The apartment building at 47 East Third Street was a renter’s dream.
The tenants in the six-story, 15-unit building lived in rent-stabilized apartments, meaning that they paid far below market-value rents–an uncommon relief from New York’s expensive rental market. At times, the conditions of the building were less than ideal, but at $600 to $1,200 a month, conveniently located near Second Avenue on Manhattan’s Lower East Side, it was hard to complain.
Most of the tenants have lived there for over 20 years, during which time the neighborhood became one of the trendiest spots in the city. High rents and new luxury condominiums sprouted up, bringing with them an influx of new bars, restaurants and shops catering to high-income clientele. Yet 47 East Third Street remained an oasis of affordability in New York’s high-priced rental desert.
But not any longer, if the building’s landlords have their way. Alistair and Catherine Economakis are trying to evict all of the building’s 24 residents, which include two families with young children.
Outrageously, the Economakises are claiming that they want to turn the entire building–with 60 rooms and a whopping 11,575 square feet–into a private home for themselves, their baby and a live-in nanny. They began mass eviction proceedings starting in 2003, and in June of this year were bolstered by an appeals court case that ruled in their favor.
The tenants and their supporters, on the other hand, suspect that the Economakises are just trying to clear them out to convert the apartments into condominiums or market-value rentals–or so that they can sell the building for a much higher price. They recount numerous tales of abuses, violations and harassment aimed at making life difficult and encouraging tenants to leave.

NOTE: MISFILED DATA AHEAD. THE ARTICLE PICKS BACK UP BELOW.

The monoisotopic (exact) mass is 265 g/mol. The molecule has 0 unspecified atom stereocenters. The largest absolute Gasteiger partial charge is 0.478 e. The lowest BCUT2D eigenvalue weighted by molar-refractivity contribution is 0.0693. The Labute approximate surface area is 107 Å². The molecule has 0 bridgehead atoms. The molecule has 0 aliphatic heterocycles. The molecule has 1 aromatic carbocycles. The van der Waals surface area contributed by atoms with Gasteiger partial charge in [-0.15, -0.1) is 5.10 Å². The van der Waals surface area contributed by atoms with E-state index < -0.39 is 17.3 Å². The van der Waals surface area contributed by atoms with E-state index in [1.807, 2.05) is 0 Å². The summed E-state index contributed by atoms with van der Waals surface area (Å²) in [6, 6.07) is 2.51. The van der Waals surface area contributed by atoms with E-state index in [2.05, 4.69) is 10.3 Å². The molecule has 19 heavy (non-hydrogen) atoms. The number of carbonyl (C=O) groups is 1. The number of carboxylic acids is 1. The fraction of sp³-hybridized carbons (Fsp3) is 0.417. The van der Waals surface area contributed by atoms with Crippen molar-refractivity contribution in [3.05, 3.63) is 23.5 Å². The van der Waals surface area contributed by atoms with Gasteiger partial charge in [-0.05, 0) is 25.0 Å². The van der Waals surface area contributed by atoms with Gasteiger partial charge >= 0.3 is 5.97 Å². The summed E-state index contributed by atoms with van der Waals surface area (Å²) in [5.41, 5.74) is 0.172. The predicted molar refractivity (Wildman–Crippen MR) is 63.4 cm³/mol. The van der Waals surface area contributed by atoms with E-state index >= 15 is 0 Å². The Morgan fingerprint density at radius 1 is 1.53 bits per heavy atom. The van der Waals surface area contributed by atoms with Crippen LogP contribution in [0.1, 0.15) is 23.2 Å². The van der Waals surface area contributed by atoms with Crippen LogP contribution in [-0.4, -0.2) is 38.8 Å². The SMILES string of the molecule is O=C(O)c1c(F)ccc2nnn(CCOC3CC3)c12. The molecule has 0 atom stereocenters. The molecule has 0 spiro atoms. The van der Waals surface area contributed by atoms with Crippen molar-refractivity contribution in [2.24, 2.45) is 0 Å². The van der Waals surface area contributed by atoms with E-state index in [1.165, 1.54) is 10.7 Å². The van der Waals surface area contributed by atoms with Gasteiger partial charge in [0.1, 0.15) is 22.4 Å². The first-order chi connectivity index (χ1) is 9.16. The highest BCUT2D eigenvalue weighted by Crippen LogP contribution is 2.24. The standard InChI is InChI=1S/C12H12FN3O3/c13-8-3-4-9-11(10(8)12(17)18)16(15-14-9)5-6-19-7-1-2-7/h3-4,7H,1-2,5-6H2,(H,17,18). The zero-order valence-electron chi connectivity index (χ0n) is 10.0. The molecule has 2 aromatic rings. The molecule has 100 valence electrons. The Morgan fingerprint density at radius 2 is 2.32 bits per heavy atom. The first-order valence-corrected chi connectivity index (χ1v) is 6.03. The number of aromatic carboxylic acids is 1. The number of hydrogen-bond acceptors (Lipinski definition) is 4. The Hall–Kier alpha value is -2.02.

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LANDLORD-TENANT battles like this one have become more and more common in recent years in New York City.
Though the media have been running stories about the housing crisis for months, New York City has had a never-ending housing crisis for years. It has featured rising rents, disappearing government subsidies and, especially, attacks on rent-stabilized tenants. Landlords all over New York have been harassing and evicting tenants in rent-stabilized units with little or no justification in order to convert them into market-rate units–and reap the profits these units bring.
Take Edward Torrence, a 90-year-old man who lived in a rent-stabilized unit in Harlem’s luxurious Lenox Terrace building. A few years ago, as Torrence’s eyesight began to fail, he was unable to see well enough to write his monthly rent check. After his daughter began writing the rent checks for him, the Olnick Organization, which owns Lenox Terrace, initiated eviction procedures against him. Why? Because his daughter’s name was on the check, but not on the apartment lease.
Torrence died in early 2006, before Olnick could successfully evict him. But that hasn’t prevented them from trying to evict other rent-stabilized tenants for equally ridiculous reasons–and from trying to stick Torrence’s family with a bill for $19,000 in legal fees.
The crisis of affordable rental housing started years before the current wave of defaults and foreclosures, as the housing bubble that is now going bust was first inflating. The inflation of the housing bubble, which did allow some working-class people to buy their first homes, also drove up rental prices and destroyed much affordable housing for working-class renters, especially in big cities like New York.
In New York, over two-thirds of all residents rent. The poverty rate also happens to be double that of the rest of the country at about 22 percent. According to the Metropolitan Council on Housing, roughly 400,000 tenant households live either in public housing or in privately owned, subsidized housing in New York City.
Beyond that, there is still a desperate need for more affordable housing. According to the National Low Income Housing Coalition (NLIHC), New York state has the highest percentage (60-63 percent) of extremely low-income households living in severely unaffordable housing.